Climate Database Facilitating Climate Smart Meal Planning for the Public Sector in Sweden

Britta Florén, Pegah Amani, Jennifer Davis


The climate impact of food consumption corresponds to about 2 tons of CO2
eq. per capita, representing around 25 % of the total consumption-driven climate change impact in Sweden. There are several diverse ongoing trends of food consumption in Sweden, and their primary drivers are environmental and health considerations. The results of a market research carried out by YouGov (2010) indicated that nearly 75 percent of respondents would buy climate-labeled food, and nearly 50 percent of the respondents would be willing to pay a higher price for such a product.
The climate impact from meals could be significantly decreased through small changes in recipes by reducing the amount of ingredients with high carbon footprints or substituting them with other ingredients with the same function but lower carbon footprints. By making more climate-conscious choices, e.g. eating more vegetables as well as poultry, egg and seafood instead of red meat, the climate impact per person and year could be reduced by half.
Several recent studies suggest that dietary changes can reduce food-related environmental impacts significantly (e.g. Tilman and Clark, 2014; Hallström et al., 2015; Stehfest, 2014; Röös et al., 2015; Bryngelsson et al., 2016). These studies have mainly explored theoretical dietary scenarios, and not what people actually eat; for example, in one study a model-based theoretical diet, which reduced GHGs by 90%, included unrealistic amounts of only seven food items (Macdiarmid, 2012). Still, this information is important when aiming to guide food producers, public authorities and consumers towards more sustainable and healthy options. The national food agency Sweden updated their dietary advice in 2015, which now also takes environmental consideration into account, besides health impact (SLV, 2015).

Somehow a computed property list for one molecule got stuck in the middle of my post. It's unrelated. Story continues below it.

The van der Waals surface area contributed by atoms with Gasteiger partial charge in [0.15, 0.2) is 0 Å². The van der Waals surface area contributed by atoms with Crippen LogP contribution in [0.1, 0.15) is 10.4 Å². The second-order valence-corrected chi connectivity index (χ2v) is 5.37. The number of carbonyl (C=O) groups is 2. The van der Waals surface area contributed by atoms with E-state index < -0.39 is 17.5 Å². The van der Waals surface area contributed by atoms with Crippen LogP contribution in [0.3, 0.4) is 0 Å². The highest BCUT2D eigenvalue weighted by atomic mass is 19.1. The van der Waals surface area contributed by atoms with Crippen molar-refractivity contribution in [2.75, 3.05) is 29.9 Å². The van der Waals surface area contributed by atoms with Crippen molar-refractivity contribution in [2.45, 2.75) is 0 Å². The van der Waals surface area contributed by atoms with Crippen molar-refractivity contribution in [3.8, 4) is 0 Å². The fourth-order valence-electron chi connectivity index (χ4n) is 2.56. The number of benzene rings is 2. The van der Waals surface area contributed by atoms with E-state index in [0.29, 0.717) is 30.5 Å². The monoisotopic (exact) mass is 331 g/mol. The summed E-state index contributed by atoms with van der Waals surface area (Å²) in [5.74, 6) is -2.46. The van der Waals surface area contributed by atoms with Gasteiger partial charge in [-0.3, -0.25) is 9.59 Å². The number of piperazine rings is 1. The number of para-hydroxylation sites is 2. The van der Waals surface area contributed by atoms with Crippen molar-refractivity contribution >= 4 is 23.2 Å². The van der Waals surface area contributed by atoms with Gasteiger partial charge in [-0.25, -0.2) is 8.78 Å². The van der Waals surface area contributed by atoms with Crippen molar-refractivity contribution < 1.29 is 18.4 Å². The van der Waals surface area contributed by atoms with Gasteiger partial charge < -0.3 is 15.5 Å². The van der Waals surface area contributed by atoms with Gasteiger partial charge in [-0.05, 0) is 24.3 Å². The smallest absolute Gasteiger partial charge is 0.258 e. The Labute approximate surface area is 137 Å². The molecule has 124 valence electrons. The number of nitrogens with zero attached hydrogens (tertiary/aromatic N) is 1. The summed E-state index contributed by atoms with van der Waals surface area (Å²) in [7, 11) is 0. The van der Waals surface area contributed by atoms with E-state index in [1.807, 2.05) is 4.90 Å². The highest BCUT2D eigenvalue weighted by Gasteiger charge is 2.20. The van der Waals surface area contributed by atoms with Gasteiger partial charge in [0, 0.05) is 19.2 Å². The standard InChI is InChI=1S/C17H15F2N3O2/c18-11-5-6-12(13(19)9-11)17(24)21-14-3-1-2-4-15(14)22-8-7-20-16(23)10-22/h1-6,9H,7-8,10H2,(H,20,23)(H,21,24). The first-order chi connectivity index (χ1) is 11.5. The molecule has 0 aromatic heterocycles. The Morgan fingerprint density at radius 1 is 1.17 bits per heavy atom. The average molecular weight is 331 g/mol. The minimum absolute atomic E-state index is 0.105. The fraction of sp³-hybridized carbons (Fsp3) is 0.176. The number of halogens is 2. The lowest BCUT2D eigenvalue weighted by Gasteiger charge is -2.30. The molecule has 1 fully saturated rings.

To combat climate change, recommendations need to be realized and incorporated into applications in daily practices. There has been an optimistic belief that the availability of information could boost environmentally sound behavior among the general public, but there is a rather weak link between knowing and doing. Feedback directly tied to people's own behavior has been shown to be more effective than general information (Lundgren, 2000), for example by making the information available directly in the decision making moment e.g. when shopping food or planning a meal. If such information is timely communicated, it can have considerable contribution to more sustainable consumption. In a field experiment conducted by Matsdotter et al. (2014) in 17 food stores in Sweden, the results show that climate labeling increased demand for climate-labeled milk by 7%. In another recent research project (Kamb et al, 2015), households in Uppsala were able to reduce their climate footprint by 31% by having access to climate friendly information and inspiration, e.g. the participants could get direct feedback on GHGs for certain products and services via a mobile application. This project was conducted at a very small scale, but still proves the potential of influencing behavioral change by using interactive applications at the point of decision making.

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ISSN 2194-511X


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